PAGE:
When global navigation satellite system (GNSS) signals reflect off of the surfaces of lakes, rivers, wetlands, and other inland water bodies, the surfaces are often sufficiently smooth to produce coherent reflections. The observable produced from coherent reflections made by GNSS reflectometry (GNSS-R) instruments exhibits particular features with respect to diffusely scattered signals by rough land and wind-driven oceans allowing detection of such smooth bodies. Several different GNSS-R coherence detection approaches have been reported in the literature and developed among the GNSS-R community over the last several years; however, the merits of each approach are difficult to compare because they are often applied to different scenarios and quantified in different ways, independently of each other. This article provides a unified comparison of a wide variety of different GNSS-R coherence detection approaches, which is the most extensively published to date. The approaches are applied to a common dataset from the NASA Cyclone Global Navigation Satellite System (CYGNSS) satellites that includes both the standard Level-1 delay–Doppler map (DDM) science product and raw baseband signal recordings. In addition, simulated observables are generated with varying coherent and noncoherent reflection components to exercise algorithms over a wide range of signal-to-noise ratios (SNRs) and relative powers. Objective measures of accuracy are used to quantify the performance of each approach in the context of relative implementation complexity. Conclusions are presented on the pros/cons of the various methods as they relate to various applications such as real-time in-orbit coherence detection or postprocessing on the ground.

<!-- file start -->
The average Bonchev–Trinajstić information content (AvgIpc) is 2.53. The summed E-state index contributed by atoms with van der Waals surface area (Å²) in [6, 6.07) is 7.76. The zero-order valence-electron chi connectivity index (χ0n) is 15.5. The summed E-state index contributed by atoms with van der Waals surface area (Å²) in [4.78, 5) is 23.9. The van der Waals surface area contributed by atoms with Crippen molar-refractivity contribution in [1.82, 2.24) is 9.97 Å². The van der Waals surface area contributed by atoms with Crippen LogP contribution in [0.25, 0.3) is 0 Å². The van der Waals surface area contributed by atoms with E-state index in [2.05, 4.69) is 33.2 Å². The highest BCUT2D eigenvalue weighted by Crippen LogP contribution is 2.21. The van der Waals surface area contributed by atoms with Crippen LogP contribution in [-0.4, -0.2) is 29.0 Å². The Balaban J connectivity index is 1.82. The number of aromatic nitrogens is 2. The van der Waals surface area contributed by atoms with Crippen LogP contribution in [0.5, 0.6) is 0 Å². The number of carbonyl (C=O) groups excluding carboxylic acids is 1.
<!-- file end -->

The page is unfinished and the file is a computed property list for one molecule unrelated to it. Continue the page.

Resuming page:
File in questo prodotto:
Non ci sono file associati a questo prodotto.